Coop drops by to see Eddie in the pharmacy, ruining his day while asking for Zyrtec as a necessary byway so that he can start telling Eddie about how he not only got laid but got laid by another man's lady, because for some reason he thinks Eddie's approval is something you would like ever want. "What's the matter, are you allergic to yourself?" Eddie asks, which is pretty much why all this is happening. Coop's elated that Eddie's returned to All Saints and that Jackie's left for the day, and Eddie just wants him out of there, but Coop has to tell him the whole situation: "You know Sam?" Sam... The cat?
"And... I fit in how?" Eddie's hate for Coop is one of his more likeable qualities, somehow, although any other character being mean to Coop irritates me. I think it's that Coop's behavior with anybody else is pitiable and sad because the day of the white man is ending, but with Eddie it's just so gross and no-homo and desperate that Eddie's helping me out through his abuses, because you can't actually reach through the screen and slap him around.
Coop is all, Am I a dick for sleeping with another's guy's girl?, and what he wants is secondarily to be told that he is a stud for doing this, but primarily just wants to keep talking and talking and talking about himself and ))<>(( forever and ever, because that's his steeze. "No. A lot of things qualify you to be a dick. You are firing on a lot of cylinders, Coop. A lot of cylinders." Coop practically kisses him on the mouth, because he lacks a firm male role model, and takes off. Eddie silently wonders if getting fired and nearly dying from fake suicide were just God's way of getting Coop to leave him alone.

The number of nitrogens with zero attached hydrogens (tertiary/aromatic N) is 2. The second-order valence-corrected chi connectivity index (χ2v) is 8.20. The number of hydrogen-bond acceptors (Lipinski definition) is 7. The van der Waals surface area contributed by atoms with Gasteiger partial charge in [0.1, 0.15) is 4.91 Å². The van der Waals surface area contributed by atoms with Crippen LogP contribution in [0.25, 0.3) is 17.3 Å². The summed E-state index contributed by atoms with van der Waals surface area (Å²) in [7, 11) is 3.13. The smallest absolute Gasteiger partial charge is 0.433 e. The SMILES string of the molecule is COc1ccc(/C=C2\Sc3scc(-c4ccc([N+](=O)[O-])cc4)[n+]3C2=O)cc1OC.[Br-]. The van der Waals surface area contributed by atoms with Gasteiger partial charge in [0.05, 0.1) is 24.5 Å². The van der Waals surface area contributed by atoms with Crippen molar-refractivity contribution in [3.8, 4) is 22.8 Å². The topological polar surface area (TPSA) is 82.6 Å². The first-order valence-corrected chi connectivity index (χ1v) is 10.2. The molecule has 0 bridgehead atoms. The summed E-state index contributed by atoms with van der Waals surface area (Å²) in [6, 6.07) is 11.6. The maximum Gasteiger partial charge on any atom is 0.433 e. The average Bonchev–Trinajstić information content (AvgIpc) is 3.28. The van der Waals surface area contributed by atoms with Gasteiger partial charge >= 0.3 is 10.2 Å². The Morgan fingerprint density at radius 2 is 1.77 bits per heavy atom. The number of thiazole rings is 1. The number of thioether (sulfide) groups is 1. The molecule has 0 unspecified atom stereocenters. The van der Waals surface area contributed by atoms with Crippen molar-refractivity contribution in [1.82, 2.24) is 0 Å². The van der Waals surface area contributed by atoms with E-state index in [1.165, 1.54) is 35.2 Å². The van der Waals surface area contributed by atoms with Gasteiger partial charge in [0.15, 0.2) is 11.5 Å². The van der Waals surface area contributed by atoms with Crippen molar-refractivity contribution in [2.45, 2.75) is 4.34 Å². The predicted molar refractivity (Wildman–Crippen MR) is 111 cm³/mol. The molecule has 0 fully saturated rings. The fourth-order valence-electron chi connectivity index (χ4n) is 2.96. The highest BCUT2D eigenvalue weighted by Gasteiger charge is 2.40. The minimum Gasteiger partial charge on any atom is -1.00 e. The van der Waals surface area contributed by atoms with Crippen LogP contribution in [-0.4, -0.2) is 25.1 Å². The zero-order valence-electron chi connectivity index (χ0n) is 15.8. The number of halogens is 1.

Becky Ann Baker! I am so obsessed with her that I tracked down and watched an episode of Star Trek: Voyager because she was in it. She is like the sexiest old lady of all time. There is something uncanny and magical within her, I can't explain it, but it's like she knows the secret and really wants to tell us the secret but she is waiting for us to ask. Every time, on every show, she is like this. So she's running this B&B that the Peytons have ended up at, because the hotel they were going to was overbooked. Elaine, the lady, explains a lot of unnecessary about why that hotel is no longer awesome, and then everybody pitches in to explain the concept of a bed & breakfast to Grace, who is of course horrified by every new detail: "This isn't a hotel, this is somebody's living room." When you put it like that, Grace sort of has a point.